Monday, February 1, 2016

Former employees can be an asset--if you do it right

See ya--but love ya, baby
When fast-rising employees quit, the assumption is usually that they were driven out by a bad boss. But University of Illinois researchers looked at this and found such employees often leave good bosses, too, and in that instance, an “alumni” of the company can be an asset.

The lead investigator, Ravi S. Gajendran, a professor of business administration, said these former employees or “alumni” can be assets to your company in terms of a source of future business or as a back channel of information.

So why do workers leave despite having such good  relationship with their manager?

According to Gajendran, people leave good managers, precisely because good managers invest in and develop their employees. They typically get a better job with more responsibilities at their next employer.

Even employees who are leaving can be valuable somewhere down the line, Gajendran says.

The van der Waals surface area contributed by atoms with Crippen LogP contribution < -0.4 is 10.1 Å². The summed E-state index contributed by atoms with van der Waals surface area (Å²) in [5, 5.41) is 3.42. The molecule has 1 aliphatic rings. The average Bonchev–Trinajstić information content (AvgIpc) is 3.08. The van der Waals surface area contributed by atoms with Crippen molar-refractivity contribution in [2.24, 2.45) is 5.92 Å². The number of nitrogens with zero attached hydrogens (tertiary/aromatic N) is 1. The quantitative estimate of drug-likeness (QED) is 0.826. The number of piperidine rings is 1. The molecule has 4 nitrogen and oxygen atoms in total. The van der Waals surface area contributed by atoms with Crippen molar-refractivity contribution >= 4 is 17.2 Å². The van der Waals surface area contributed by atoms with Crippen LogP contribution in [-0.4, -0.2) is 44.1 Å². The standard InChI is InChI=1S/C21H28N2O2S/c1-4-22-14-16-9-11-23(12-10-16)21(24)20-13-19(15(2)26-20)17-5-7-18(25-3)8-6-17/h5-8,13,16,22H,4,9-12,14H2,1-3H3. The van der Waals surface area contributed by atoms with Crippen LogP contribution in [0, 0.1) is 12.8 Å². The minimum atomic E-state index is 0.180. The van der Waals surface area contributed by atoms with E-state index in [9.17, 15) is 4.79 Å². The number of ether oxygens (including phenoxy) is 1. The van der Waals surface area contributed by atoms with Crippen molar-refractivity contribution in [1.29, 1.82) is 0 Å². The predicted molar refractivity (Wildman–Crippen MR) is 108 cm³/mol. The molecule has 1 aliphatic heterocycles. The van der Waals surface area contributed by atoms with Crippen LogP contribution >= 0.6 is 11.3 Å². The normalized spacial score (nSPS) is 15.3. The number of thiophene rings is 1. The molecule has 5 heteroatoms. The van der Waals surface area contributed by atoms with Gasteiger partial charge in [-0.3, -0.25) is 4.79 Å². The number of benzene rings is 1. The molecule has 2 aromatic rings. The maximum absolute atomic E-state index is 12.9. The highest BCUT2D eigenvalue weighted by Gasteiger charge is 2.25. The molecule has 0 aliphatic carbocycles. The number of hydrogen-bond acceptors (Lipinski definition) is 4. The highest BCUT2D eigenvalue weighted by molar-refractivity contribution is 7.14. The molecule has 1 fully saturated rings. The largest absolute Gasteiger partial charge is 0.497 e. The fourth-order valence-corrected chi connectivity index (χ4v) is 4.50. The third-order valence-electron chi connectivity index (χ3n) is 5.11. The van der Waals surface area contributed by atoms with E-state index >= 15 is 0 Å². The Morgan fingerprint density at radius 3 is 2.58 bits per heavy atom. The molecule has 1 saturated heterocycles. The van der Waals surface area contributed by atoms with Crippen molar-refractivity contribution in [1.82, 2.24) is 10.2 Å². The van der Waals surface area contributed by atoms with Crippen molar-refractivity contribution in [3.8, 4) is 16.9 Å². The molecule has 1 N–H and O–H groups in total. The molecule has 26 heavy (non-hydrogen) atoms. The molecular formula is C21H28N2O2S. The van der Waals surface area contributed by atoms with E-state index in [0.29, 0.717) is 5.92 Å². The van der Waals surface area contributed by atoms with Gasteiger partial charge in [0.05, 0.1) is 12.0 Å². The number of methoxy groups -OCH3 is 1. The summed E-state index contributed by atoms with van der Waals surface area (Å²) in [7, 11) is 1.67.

As a result, companies need to pay closer attention to the "off-boarding" process.

 "When people are leaving, you shouldn't just stop with an exit interview and a pat on the back. You should be thinking of them as a contact you can tap in the future,"

According to the paper, it also helps if managers at least make an overture to retain employees, even if they think it's unlikely they'll accept the offer to stay.

In short, if you're a manager who has poured a lot of resources into developing an employee, your first instinct might be to take their leaving badly. But it's to your advantage to keep good ties with them.

When I left my 16-year defense job, I was recruited back for a project. Never hurts to not burn bridges.

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